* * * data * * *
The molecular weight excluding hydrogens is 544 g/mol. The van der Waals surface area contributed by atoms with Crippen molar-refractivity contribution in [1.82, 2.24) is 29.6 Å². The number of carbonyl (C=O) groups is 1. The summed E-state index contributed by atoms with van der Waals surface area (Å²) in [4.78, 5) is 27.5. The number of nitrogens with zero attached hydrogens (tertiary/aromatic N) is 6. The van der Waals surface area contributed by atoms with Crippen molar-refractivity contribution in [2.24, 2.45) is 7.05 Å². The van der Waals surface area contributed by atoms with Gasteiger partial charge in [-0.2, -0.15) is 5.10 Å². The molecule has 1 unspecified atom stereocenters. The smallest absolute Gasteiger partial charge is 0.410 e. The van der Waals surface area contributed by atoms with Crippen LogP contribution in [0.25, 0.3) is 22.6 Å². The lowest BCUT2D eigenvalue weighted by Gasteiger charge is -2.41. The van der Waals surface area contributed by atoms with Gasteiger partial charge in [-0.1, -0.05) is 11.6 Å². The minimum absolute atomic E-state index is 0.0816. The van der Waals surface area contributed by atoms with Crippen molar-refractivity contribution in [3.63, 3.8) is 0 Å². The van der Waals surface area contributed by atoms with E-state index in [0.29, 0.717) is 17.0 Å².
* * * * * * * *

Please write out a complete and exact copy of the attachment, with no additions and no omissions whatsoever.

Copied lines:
The molecular weight excluding hydrogens is 544 g/mol. The van der Waals surface area contributed by atoms with Crippen molar-refractivity contribution in [1.82, 2.24) is 29.6 Å². The number of carbonyl (C=O) groups is 1. The summed E-state index contributed by atoms with van der Waals surface area (Å²) in [4.78, 5) is 27.5. The number of nitrogens with zero attached hydrogens (tertiary/aromatic N) is 6. The van der Waals surface area contributed by atoms with Crippen molar-refractivity contribution in [2.24, 2.45) is 7.05 Å². The van der Waals surface area contributed by atoms with Gasteiger partial charge in [-0.2, -0.15) is 5.10 Å². The molecule has 1 unspecified atom stereocenters. The smallest absolute Gasteiger partial charge is 0.410 e. The van der Waals surface area contributed by atoms with Crippen LogP contribution in [0.25, 0.3) is 22.6 Å². The lowest BCUT2D eigenvalue weighted by Gasteiger charge is -2.41. The van der Waals surface area contributed by atoms with Gasteiger partial charge in [-0.1, -0.05) is 11.6 Å². The minimum absolute atomic E-state index is 0.0816. The van der Waals surface area contributed by atoms with Crippen molar-refractivity contribution in [3.63, 3.8) is 0 Å². The van der Waals surface area contributed by atoms with E-state index in [0.29, 0.717) is 17.0 Å².